Some materials are scarce, a sales tax is compounding matters, and some donors worried that government bureaucracy will delay rebuilding have even resorted to buying land to build on rather than waiting for it to be allocated for free.
"The rise of prices is really very, very visible," Ivan Vuarambon Blas, acting Deputy Country Director or the Swiss Agency for Development and Cooperation, told a news conference held by the government's tsunami reconstruction arm.
International donors have pledged around $3.0 billion in aid to help Sri Lanka rebuild towns and homes flattened by the tsunami -- which killed nearly 40,000 people along the Indian Ocean island's shores -- including pledges for around 97,000 permanent houses.
The government hopes the houses will be completed by early next year, but only a few hundred have been finished to date and some experts say it will likely take far longer.
In the meantime, over 11,000 families are still living in tents and camps along the south, east and northern coasts, while thousands more are living in wooden shacks or often stifling concrete temporary shelters.
"There is a VAT (sale tax) component, which essentially means with the cost escalation less houses ... we can put on the ground," said Ajith Gunawardena, Director of John Keells Holdings group, who helps administer the Galleon Tsunami Relief Fund.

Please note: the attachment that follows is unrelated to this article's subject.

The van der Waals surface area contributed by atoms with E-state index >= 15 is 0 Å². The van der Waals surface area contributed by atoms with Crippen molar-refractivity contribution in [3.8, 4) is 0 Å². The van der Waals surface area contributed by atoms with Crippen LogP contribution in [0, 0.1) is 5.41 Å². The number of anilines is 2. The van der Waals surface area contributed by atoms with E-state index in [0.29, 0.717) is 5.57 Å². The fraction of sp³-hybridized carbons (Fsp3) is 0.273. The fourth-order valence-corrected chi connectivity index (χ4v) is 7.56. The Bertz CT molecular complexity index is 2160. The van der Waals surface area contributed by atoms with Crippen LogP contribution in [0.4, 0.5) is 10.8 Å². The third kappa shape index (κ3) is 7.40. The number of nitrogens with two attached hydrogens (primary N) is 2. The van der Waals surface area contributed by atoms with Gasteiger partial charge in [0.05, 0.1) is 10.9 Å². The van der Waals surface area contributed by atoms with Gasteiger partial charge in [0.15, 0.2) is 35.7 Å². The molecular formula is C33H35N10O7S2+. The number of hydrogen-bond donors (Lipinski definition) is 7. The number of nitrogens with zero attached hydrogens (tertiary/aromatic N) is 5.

"It's going to take up some of the funding," he added. "The scarcity of building materials and sand is something we'll have to deal with."
The government has struck a deal with cement companies to keep prices down and is mulling issuing new sand mining licenses to enable companies to mine sand from the sea, but timber, roofing and brick prices are rising.
"The escalation of the building materials is a serious concern," said Mano Tittawella, Chairman of state tsunami reconstruction agency the Task Force for Rebuilding the Nation.
"If the price escalations go beyond a certain point, the number of houses built will be less," he added.
Donors said another difficulty they face is the ethnic and religious community mix that will live in clusters of houses once built, given often strained relations between minority Tamils, Muslims and the majority Sinhalese.
"If we mix up too many communities...it can be a paradise, it can be a disaster," said Tissa Jinasena, managing director of Sri Lanka's leading solid rubber tyre maker Loadstar, which has set up a tsunami relief fund.
Some tsunami survivors are unhappy with land the government has earmarked for reconstruction, which donors say is sometimes too far inland for fishermen or unsuitable, he added.
"We are purchasing all our land (for reconstruction)," Jinasena said. "We are not waiting for the government, because we feel this will delay the project too long."